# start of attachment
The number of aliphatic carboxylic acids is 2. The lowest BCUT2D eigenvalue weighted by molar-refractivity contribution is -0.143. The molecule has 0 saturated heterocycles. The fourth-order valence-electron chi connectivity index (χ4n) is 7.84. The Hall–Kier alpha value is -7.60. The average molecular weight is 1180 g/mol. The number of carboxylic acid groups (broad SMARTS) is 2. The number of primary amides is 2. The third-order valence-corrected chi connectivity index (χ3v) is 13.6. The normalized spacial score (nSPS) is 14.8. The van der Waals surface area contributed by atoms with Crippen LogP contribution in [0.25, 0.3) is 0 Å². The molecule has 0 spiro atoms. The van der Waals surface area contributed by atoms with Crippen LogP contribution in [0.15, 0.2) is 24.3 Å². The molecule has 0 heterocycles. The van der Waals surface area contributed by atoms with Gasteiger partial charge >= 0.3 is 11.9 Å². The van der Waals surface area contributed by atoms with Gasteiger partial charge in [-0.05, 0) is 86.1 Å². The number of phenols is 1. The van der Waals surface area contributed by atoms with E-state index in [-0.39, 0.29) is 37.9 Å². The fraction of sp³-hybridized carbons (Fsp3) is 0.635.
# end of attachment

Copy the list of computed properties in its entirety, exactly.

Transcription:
The number of aliphatic carboxylic acids is 2. The lowest BCUT2D eigenvalue weighted by molar-refractivity contribution is -0.143. The molecule has 0 saturated heterocycles. The fourth-order valence-electron chi connectivity index (χ4n) is 7.84. The Hall–Kier alpha value is -7.60. The average molecular weight is 1180 g/mol. The number of carboxylic acid groups (broad SMARTS) is 2. The number of primary amides is 2. The third-order valence-corrected chi connectivity index (χ3v) is 13.6. The normalized spacial score (nSPS) is 14.8. The van der Waals surface area contributed by atoms with Crippen LogP contribution in [0.25, 0.3) is 0 Å². The molecule has 0 spiro atoms. The van der Waals surface area contributed by atoms with Crippen LogP contribution in [0.15, 0.2) is 24.3 Å². The molecule has 0 heterocycles. The van der Waals surface area contributed by atoms with Gasteiger partial charge >= 0.3 is 11.9 Å². The van der Waals surface area contributed by atoms with Gasteiger partial charge in [-0.05, 0) is 86.1 Å². The number of phenols is 1. The van der Waals surface area contributed by atoms with E-state index in [-0.39, 0.29) is 37.9 Å². The fraction of sp³-hybridized carbons (Fsp3) is 0.635.